Tom.



Tom Walker '086' First Officer of a A318/A319 for Air Lambert - Hours Flown: 17 hour 05 minutes (last updated 24/12/05).
User currently offlinePtrjong From Netherlands, joined Mar 2005, 4006 posts, RR: 18
Reply 7, posted (8 years 12 months 1 day 5 hours ago) and read 2565 times:

Quoting Concentriq (Reply 5):
i am still confused: for the variants without the glassed nose, did they do away with navigator crew member alltogether? or did they just move his seat behind the pilots



Quoting Ptrjong (Reply 2):
the solid nose variants have the navigator seated between/behind the pilots



Quoting Concentriq (Reply 5):
As I understand, none were retrofitted with "non-transparent" nose?

This was offered by the manufacturer, but I don't think it has been done.



The only difference between me and a madman is that I am not mad (Salvador Dali)
User currently offlineOV735 From Estonia, joined Jan 2004, 920 posts, RR: 3
Reply 8, posted (8 years 12 months 1 day 3 hours ago) and read 2490 times:

Quoting Concentriq (Reply 5):
As I understand, none were retrofitted with "non-transparent" nose?

I'm not 100% sure, but I don't they did that. Many of the radar-nosed export aircraft were sold back to Russia in 1990's, though.

Quoting Concentriq (Reply 5):
for the variants without the glassed nose, did they do away with navigator crew member alltogether? or did they just move his seat behind the pilots.

As far as I know, those non-transparent-nosed -134's operated outside the USSR flew with a three-man cockpit of two pilots and a flight engineer, ie no navigator.

Quoting Concentriq (Reply 5):
What other aircraft had the glass nose, and what a mess that cockpits in.

Most Soviet aircraft designs of 1960's had those glass noses (An-8, -10, -12, Il-76, Tu-104, -114, -124 & -134 + most of their military aircraft). This kind of cockpit layout indeed has some interesting features - on the Tu-134 glass nosed variants, for example, both the captain and the F/O had their own set of thrust levers on the window side (the interesting thing being that only the Captain's had thrust reverser levers).

Regards,
OV735


User currently offlineConcentriq From United States of America, joined Jan 2005, 368 posts, RR: 0
Reply 9, posted (8 years 12 months 1 day 3 hours ago) and read 2456 times:

Quoting OV735 (Reply 8):
Quoting Concentriq (Reply 5):
What other aircraft had the glass nose, and what a mess that cockpits in.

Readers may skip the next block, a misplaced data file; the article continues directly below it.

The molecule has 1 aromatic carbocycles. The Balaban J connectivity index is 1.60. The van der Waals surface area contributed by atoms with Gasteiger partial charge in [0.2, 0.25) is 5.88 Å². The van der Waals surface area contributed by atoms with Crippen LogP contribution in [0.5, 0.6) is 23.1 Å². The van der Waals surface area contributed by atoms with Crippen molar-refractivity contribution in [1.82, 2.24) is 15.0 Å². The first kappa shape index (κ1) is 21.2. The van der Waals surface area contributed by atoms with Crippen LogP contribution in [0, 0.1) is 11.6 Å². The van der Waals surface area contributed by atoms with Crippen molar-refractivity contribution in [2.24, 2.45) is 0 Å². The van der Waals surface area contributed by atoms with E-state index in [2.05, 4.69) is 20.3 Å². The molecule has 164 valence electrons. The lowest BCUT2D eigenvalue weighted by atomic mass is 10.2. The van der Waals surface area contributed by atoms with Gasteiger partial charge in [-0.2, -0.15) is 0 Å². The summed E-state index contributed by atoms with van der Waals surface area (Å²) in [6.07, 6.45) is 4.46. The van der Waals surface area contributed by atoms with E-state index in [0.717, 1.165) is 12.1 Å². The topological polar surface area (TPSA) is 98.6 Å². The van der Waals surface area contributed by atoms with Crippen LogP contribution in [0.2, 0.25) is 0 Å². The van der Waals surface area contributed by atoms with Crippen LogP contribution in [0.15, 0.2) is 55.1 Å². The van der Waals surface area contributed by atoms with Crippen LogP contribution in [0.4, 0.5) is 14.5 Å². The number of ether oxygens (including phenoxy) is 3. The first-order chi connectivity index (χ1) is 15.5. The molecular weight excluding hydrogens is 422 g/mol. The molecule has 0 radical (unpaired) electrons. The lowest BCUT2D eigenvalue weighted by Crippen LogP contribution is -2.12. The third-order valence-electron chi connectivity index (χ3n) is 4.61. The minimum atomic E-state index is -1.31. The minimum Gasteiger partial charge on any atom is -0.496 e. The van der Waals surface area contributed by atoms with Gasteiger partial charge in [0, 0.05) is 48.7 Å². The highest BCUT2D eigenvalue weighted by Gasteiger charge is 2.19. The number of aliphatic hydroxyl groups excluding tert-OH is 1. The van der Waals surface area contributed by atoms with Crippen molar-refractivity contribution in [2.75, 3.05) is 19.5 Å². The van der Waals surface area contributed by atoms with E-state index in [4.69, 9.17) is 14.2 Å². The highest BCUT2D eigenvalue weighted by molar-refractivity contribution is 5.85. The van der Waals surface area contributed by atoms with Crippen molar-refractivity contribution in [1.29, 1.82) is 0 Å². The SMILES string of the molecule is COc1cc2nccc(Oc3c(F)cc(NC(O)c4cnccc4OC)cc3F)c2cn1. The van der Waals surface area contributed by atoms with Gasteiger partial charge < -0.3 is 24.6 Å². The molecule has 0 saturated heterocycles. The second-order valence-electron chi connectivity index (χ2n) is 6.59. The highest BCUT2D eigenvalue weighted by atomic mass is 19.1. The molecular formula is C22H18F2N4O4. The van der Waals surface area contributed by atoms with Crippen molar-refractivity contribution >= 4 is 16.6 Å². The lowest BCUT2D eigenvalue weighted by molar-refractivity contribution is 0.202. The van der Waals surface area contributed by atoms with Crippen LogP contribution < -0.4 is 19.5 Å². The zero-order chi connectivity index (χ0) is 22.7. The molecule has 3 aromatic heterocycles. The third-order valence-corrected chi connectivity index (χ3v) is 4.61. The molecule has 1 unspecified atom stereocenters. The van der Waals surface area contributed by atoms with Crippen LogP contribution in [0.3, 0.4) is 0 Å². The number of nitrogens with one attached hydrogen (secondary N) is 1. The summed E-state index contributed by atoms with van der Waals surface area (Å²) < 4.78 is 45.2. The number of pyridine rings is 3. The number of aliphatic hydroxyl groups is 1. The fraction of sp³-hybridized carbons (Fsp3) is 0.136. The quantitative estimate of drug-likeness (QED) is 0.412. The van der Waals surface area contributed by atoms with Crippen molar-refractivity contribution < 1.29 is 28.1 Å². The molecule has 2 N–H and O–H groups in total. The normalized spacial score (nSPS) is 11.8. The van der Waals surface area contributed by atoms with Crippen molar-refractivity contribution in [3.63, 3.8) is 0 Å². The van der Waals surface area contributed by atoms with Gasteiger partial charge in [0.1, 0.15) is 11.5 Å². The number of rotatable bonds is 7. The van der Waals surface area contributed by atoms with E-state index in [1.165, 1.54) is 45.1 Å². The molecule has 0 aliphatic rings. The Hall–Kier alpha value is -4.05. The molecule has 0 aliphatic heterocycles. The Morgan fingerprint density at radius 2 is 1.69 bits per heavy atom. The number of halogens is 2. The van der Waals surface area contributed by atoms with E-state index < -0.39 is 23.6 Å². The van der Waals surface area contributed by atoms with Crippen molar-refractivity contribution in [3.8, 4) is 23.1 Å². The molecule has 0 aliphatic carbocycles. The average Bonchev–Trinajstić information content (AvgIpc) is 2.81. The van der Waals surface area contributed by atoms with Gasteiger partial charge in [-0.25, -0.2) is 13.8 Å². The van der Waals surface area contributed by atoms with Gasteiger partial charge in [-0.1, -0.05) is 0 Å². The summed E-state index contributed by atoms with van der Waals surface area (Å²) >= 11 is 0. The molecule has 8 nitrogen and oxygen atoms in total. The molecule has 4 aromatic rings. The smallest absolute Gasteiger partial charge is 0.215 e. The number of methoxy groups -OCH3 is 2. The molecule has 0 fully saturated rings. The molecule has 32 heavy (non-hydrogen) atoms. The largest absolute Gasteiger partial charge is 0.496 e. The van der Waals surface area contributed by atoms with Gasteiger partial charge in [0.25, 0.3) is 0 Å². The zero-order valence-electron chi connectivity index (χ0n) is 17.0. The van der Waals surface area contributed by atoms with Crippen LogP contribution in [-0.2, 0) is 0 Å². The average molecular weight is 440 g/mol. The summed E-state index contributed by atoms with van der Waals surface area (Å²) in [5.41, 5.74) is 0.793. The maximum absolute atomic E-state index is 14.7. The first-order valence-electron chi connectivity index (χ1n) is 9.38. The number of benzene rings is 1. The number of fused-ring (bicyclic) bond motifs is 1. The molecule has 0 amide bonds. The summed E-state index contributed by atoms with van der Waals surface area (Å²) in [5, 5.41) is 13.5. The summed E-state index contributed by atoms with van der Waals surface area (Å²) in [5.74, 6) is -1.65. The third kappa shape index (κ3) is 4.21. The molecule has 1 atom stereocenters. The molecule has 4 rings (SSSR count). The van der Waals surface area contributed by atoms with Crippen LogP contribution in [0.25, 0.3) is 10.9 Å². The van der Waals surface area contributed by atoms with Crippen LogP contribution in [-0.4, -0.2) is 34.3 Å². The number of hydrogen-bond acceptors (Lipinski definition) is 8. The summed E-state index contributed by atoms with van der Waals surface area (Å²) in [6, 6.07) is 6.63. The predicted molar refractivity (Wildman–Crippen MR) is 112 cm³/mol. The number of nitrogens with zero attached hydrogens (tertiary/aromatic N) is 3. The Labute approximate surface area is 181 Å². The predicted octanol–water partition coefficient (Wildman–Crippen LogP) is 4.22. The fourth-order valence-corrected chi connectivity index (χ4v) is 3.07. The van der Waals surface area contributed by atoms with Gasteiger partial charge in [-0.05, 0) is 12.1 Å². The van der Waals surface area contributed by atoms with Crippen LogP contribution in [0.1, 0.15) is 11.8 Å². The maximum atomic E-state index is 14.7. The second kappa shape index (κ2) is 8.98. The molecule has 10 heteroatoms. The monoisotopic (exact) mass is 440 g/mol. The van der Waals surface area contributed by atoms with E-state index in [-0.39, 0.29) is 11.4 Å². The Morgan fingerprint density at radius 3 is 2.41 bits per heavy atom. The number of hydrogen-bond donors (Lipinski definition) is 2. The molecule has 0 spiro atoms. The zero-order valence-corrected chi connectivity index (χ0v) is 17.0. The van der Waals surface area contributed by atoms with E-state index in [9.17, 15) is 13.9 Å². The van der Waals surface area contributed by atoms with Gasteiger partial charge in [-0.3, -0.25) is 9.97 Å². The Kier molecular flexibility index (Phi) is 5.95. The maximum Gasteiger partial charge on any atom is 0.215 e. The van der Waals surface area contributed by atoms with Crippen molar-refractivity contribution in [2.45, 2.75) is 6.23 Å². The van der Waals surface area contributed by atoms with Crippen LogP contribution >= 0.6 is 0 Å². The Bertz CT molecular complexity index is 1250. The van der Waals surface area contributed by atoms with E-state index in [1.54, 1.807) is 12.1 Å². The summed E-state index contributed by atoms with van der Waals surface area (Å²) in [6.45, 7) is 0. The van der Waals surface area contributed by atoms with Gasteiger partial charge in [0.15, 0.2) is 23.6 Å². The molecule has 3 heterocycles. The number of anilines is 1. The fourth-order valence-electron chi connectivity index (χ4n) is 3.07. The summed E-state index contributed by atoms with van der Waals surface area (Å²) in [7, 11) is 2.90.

Most Soviet aircraft designs of 1960's ha...

that was strange. must be some glitch in the matrix  Wink i never asked that question, AirbusA346 did. But thank you for all your replies. OV735: welcome to my RU list



Mobilis In Mobili
User currently offlineCschleic From United States of America, joined Feb 2002, 1306 posts, RR: 0
Reply 10, posted (8 years 12 months 15 hours ago) and read 2317 times:

I always wondered about the glass noses on their planes. Navigation in Russia makes sense. Was there a military reason, too, even for civil planes?

User currently offlineJwenting From Netherlands, joined Apr 2001, 10213 posts, RR: 19
Reply 11, posted (8 years 12 months 15 hours ago) and read 2304 times:

Quoting Cschleic (Reply 10):
I always wondered about the glass noses on their planes. Navigation in Russia makes sense. Was there a military reason, too, even for civil planes?

There sure was.
They could be fitted with machine guns for self defense (what little good that would do).
More important they quite often when flying over western Europe tend to "get lost" and overfly military installations. A glass nose makes a great platform for "observation" cameras (which were on several occasions discovered and confiscated after landing).



I wish I were flying
User currently offlineLO231 From Belgium, joined Sep 2004, 2392 posts, RR: 22
Reply 12, posted (8 years 12 months 14 hours ago) and read 2249 times:

Quoting OV735 (Reply 4):
thus airlines like CSA, LOT and Interflug chose the radar-nosed Tu-134

Actually, LOT operated both versions, majority of which were 134A with the navigator in front, I flew myself WAW-BRU in 1990 with glassed nose..

Regards,
LO231



Got both LO 788 frames already, next LO E95 and 734 BRU-WAW-BRU